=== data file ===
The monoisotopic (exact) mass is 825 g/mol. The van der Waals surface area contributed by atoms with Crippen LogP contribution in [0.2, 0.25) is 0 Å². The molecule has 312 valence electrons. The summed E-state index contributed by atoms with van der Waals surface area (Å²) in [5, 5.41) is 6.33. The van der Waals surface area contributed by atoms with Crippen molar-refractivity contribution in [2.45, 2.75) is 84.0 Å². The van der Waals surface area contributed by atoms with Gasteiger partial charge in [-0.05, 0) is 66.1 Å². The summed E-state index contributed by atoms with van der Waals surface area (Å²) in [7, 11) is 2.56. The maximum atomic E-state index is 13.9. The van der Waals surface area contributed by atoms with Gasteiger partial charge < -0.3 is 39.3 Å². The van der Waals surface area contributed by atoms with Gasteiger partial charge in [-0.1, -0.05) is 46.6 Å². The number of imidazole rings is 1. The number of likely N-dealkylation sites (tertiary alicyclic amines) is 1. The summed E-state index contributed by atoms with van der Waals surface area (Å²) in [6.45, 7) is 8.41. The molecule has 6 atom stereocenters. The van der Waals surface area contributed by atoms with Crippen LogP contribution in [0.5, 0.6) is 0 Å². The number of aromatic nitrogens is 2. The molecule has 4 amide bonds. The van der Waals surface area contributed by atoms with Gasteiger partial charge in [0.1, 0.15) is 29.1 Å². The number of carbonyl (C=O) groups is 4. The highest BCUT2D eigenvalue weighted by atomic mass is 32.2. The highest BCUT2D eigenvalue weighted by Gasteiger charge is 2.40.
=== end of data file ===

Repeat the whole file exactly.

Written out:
The monoisotopic (exact) mass is 825 g/mol. The van der Waals surface area contributed by atoms with Crippen LogP contribution in [0.2, 0.25) is 0 Å². The molecule has 312 valence electrons. The summed E-state index contributed by atoms with van der Waals surface area (Å²) in [5, 5.41) is 6.33. The van der Waals surface area contributed by atoms with Crippen molar-refractivity contribution in [2.45, 2.75) is 84.0 Å². The van der Waals surface area contributed by atoms with Gasteiger partial charge in [-0.05, 0) is 66.1 Å². The summed E-state index contributed by atoms with van der Waals surface area (Å²) in [7, 11) is 2.56. The maximum atomic E-state index is 13.9. The van der Waals surface area contributed by atoms with Gasteiger partial charge < -0.3 is 39.3 Å². The van der Waals surface area contributed by atoms with Gasteiger partial charge in [-0.1, -0.05) is 46.6 Å². The number of imidazole rings is 1. The number of likely N-dealkylation sites (tertiary alicyclic amines) is 1. The summed E-state index contributed by atoms with van der Waals surface area (Å²) in [6.45, 7) is 8.41. The molecule has 6 atom stereocenters. The van der Waals surface area contributed by atoms with Crippen LogP contribution in [0.5, 0.6) is 0 Å². The number of aromatic nitrogens is 2. The molecule has 4 amide bonds. The van der Waals surface area contributed by atoms with Gasteiger partial charge in [0.1, 0.15) is 29.1 Å². The number of carbonyl (C=O) groups is 4. The highest BCUT2D eigenvalue weighted by atomic mass is 32.2. The highest BCUT2D eigenvalue weighted by Gasteiger charge is 2.40.